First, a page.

Iodine is a micronutrient that is essential for the production of thyroid hormones. The primary source of iodine is the diet via consumption of foods that have been fortified with iodine, including salt, dairy products and bread, or that are naturally abundant in the micronutrient, such as seafood. However, in certain susceptible individuals, including those with pre-existing thyroid disease, the elderly, foetuses and neonates, or patients with other risk factors, the risk of developing iodine-induced thyroid dysfunction might be increased. Hypothyroidism or hyperthyroidism as a result of supraphysiologic iodine exposure might be either subclinical or overt, and the source of the excess iodine might not be readily apparent.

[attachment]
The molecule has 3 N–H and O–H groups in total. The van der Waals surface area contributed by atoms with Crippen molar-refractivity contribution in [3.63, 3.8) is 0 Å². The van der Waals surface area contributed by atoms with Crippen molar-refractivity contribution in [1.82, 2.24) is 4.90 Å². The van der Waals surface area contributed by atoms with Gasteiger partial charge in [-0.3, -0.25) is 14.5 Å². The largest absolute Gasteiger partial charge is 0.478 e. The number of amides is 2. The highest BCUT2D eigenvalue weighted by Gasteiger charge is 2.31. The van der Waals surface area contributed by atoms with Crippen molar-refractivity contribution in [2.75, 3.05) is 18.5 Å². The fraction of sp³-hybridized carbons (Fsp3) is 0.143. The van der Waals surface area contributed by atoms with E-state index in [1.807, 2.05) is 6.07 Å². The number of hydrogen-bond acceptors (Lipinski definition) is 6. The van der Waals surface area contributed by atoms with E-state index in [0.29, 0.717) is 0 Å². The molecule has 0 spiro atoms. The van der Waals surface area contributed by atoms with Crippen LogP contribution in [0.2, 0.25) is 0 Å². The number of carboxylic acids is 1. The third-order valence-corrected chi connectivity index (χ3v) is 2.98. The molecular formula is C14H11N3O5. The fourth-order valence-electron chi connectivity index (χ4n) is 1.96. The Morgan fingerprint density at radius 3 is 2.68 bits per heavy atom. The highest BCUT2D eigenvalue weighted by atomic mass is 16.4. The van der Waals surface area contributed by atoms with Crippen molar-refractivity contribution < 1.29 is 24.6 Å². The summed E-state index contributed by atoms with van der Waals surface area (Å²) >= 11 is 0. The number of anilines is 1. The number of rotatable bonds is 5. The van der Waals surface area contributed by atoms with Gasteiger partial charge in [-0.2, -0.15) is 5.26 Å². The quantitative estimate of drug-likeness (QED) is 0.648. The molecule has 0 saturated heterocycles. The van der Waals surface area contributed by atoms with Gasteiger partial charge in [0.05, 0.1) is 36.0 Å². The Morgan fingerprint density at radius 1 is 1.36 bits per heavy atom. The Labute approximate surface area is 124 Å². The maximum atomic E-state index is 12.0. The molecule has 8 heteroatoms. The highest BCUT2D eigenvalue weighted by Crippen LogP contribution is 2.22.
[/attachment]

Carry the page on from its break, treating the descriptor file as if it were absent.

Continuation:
Iodine (atomic weight 126.9 g per atom) is a micronutrient that is required for the synthesis of the thyroid hormones. It is a trace element in Earth’s upper crust and is found primarily in or near coastal areas.
For adults, who are not lactating or pregnant, the US Institute of Medicine, and jointly by the WHO, United Nations Children’s Fund (UNICEF) and the International Council for the Control of Iodine Deficiency Disorders (ICCIDD), recommend a daily iodine intake of 150 μg and state a tolerable upper level (the approximate threshold below which notable adverse effects are unlikely to occur in the healthy population) of 1,100 μg per day in adults.
In some susceptible individuals, the use of these iodine-containing substances can result in thyroid dysfunction as a result of the high iodine load. In certain circumstances, iodine excess can result in adverse thyroidal effects after only a single exposure to an iodine-rich substance.
Sources of iodine exposure and potential excess